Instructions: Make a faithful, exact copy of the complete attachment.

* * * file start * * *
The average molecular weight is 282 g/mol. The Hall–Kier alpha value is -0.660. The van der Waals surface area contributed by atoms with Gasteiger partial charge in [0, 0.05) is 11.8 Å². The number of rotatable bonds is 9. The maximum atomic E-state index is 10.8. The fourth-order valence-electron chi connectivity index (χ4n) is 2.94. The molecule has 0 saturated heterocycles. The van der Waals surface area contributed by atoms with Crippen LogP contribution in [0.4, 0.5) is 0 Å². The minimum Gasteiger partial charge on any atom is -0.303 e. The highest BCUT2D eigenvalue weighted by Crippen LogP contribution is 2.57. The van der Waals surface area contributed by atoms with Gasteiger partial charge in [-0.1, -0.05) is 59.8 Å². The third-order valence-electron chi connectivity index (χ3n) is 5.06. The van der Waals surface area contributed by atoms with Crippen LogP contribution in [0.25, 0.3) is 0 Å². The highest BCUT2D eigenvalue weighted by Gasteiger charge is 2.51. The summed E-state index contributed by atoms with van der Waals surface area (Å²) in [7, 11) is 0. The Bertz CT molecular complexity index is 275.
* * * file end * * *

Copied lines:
The average molecular weight is 282 g/mol. The Hall–Kier alpha value is -0.660. The van der Waals surface area contributed by atoms with Gasteiger partial charge in [0, 0.05) is 11.8 Å². The number of rotatable bonds is 9. The maximum atomic E-state index is 10.8. The fourth-order valence-electron chi connectivity index (χ4n) is 2.94. The molecule has 0 saturated heterocycles. The van der Waals surface area contributed by atoms with Crippen LogP contribution in [0.4, 0.5) is 0 Å². The minimum Gasteiger partial charge on any atom is -0.303 e. The highest BCUT2D eigenvalue weighted by Crippen LogP contribution is 2.57. The van der Waals surface area contributed by atoms with Gasteiger partial charge in [-0.1, -0.05) is 59.8 Å². The third-order valence-electron chi connectivity index (χ3n) is 5.06. The van der Waals surface area contributed by atoms with Crippen LogP contribution in [0.25, 0.3) is 0 Å². The highest BCUT2D eigenvalue weighted by Gasteiger charge is 2.51. The summed E-state index contributed by atoms with van der Waals surface area (Å²) in [7, 11) is 0. The Bertz CT molecular complexity index is 275.